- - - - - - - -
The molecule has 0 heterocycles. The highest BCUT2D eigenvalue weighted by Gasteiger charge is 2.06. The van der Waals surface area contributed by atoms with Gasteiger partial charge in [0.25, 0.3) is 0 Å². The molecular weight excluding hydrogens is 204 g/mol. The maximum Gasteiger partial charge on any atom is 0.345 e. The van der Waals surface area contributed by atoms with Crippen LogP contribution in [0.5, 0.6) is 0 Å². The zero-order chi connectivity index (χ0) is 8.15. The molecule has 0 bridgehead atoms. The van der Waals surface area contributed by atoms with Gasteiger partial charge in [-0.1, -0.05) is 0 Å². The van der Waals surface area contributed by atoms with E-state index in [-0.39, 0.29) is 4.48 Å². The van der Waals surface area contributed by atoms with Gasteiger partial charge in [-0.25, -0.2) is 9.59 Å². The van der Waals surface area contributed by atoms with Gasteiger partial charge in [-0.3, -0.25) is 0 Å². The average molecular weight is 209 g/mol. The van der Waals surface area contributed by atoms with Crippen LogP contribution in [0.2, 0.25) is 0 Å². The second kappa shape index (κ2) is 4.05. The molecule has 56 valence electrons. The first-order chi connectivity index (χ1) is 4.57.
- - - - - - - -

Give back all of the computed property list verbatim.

The molecule has 0 heterocycles. The highest BCUT2D eigenvalue weighted by Gasteiger charge is 2.06. The van der Waals surface area contributed by atoms with Gasteiger partial charge in [0.25, 0.3) is 0 Å². The molecular weight excluding hydrogens is 204 g/mol. The maximum Gasteiger partial charge on any atom is 0.345 e. The van der Waals surface area contributed by atoms with Crippen LogP contribution in [0.5, 0.6) is 0 Å². The zero-order chi connectivity index (χ0) is 8.15. The molecule has 0 bridgehead atoms. The van der Waals surface area contributed by atoms with Gasteiger partial charge in [-0.1, -0.05) is 0 Å². The van der Waals surface area contributed by atoms with E-state index in [-0.39, 0.29) is 4.48 Å². The van der Waals surface area contributed by atoms with Gasteiger partial charge in [-0.25, -0.2) is 9.59 Å². The van der Waals surface area contributed by atoms with Gasteiger partial charge in [-0.3, -0.25) is 0 Å². The average molecular weight is 209 g/mol. The van der Waals surface area contributed by atoms with Crippen LogP contribution in [0.2, 0.25) is 0 Å². The second kappa shape index (κ2) is 4.05. The molecule has 56 valence electrons. The first-order chi connectivity index (χ1) is 4.57.